Copyright 2005 Sharon Housley
Wiki is web server software that allows users to contribute content. Collaboration is the key to Wiki, which is designed as a powerful system for online communities to build web pages and web sites. Unlike blogs and forums, all users are allowed to contribute and edit existing content. Wiki is derived from the Hawaiian term "wiki wiki" meaning "quick". The concept behind a Wiki is that collaboration on projects will move it along quicker.
Wikis generally allow web pages to be written, edited and created collectively in a web browser. Wiki supports hyperlinks and simple text. Most Wikis are open, and allow any user the ability to edit the contents of a Wiki web page. While some say this opens the concept to abuse, Wiki moderators and self-policing in the Wiki sector appear to be taking hold. Wiki supporters generally feel that it is generally easier to correct mistakes than create the content from scratch. Wikipedia is a standing symbol of what many would consider a succesful Wiki.
Wikipedia - Wikipedia is a popular content encyclopedia that anyone can edit. http://www.wikipedia.com
Other topic-specific Wikis like Robin Good's RSS Wiki are proving that collaborative efforts in niche markets can work.
RSS Wiki - http://www.masternewmedia.org/reports/newsmasterstoolkit/wiki/index.php/Main_Page
It is true that Wikis are open to abuse, but by design, it is very easy for a Wiki moderator or other editor to revert the Wiki to how it appeared prior to edits, essentially rolling back the Wiki and removing any content deemed inappropriate or unrelated. Many Wikis track the IP address of visitors and editors, making it easy to track changes and roll back any edits from individuals that appear to be abusing their privileges. In rare cases Wiki operators can protect pages, making them read-only, which restricts any edits from occurring. While such actions are against the true Wiki philosophy, restrictions can be used to preserve the structure of fully-developed Wikis and protect pages from abuse.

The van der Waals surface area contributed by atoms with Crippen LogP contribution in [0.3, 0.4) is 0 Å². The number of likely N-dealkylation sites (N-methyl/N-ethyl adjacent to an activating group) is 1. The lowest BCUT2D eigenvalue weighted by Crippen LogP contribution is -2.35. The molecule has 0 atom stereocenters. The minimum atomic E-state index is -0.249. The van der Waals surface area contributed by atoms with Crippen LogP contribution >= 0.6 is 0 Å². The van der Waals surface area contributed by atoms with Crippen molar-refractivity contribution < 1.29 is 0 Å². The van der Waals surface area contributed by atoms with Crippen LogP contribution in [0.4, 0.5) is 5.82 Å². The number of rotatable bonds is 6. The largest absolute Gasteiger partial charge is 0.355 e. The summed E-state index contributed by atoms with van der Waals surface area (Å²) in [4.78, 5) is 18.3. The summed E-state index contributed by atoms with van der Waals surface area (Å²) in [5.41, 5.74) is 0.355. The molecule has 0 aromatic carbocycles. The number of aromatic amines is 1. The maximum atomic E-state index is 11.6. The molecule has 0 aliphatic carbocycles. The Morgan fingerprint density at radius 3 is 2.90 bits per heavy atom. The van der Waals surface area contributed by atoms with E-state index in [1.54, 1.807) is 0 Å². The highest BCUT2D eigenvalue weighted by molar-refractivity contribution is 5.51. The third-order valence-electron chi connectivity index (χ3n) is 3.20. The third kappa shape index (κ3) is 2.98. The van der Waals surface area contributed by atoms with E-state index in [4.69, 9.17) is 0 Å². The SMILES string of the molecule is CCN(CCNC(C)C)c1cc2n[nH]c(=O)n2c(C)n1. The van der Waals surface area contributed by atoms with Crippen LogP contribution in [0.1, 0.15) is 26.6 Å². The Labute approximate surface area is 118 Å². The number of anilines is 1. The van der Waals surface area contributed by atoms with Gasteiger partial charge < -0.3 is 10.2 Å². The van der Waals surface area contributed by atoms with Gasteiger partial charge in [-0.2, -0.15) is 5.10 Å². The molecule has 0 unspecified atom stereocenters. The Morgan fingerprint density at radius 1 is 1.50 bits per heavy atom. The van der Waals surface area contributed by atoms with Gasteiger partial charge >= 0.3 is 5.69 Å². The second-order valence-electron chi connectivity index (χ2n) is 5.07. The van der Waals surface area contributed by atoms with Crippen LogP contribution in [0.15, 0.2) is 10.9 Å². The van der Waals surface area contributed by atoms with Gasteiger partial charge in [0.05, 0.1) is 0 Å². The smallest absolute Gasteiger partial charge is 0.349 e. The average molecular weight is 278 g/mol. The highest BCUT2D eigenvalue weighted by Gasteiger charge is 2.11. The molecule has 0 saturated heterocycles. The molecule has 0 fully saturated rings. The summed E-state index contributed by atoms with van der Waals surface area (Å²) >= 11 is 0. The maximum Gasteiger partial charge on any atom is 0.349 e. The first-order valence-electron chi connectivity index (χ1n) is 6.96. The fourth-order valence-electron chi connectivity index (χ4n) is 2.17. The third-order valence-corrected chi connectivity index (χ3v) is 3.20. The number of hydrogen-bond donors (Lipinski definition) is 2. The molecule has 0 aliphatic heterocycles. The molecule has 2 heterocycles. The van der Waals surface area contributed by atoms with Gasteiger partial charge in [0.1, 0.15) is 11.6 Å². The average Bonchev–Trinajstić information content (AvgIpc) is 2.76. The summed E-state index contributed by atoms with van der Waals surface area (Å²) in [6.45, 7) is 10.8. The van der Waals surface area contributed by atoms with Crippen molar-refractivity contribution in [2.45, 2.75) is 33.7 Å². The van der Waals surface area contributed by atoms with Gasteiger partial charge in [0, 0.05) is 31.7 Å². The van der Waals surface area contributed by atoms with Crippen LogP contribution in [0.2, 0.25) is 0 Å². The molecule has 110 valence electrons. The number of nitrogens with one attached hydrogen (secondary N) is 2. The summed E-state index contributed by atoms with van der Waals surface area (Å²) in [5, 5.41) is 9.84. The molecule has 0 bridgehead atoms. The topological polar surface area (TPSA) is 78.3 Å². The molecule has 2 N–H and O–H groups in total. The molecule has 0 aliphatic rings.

What can Wikis be used for?
Wikis have spawned some interesting uses, including the development of knowledge bases on both intranets and the Internet. Product documentation, tutorials and online FAQs are increasingly created using Wiki collaboration. Other collaborative Wiki projects that have been spawned include a Wiki dictionary and directory of famous quotes.
Wikitionary - Wikitionary, a collaborative project to produce a free multilingual dictionary in every language, with definitions, etymologies, pronunciations and quotations. - http://en.wiktionary.org
Wiki Quote - Wikiquote, a free online compendium of quotations in every language, including sources (where known), and translations of non-English quotes. - http://en.wikiquote.org
Ultimately, Wikis are ideally suited for internal corporate projects or committee groups, when all individuals participating have the same goals in mind. Potential exists for significant abuse when Wikis remain open in competitive areas.
Overall, Wikis are influential, shaping collaborative online content development, and are likely to become increasingly popular. Sadly, as a Wiki's popularity grows, it is likely Wiki abuse will grow.
About the author:
Sharon Housley manages marketing for FeedForAll http://www.feedforall.com
software for creating, editing, publishing RSS feeds and podcasts. In addition Sharon manages marketing for NotePage http://www.notepage.net
a wireless text messaging software company.
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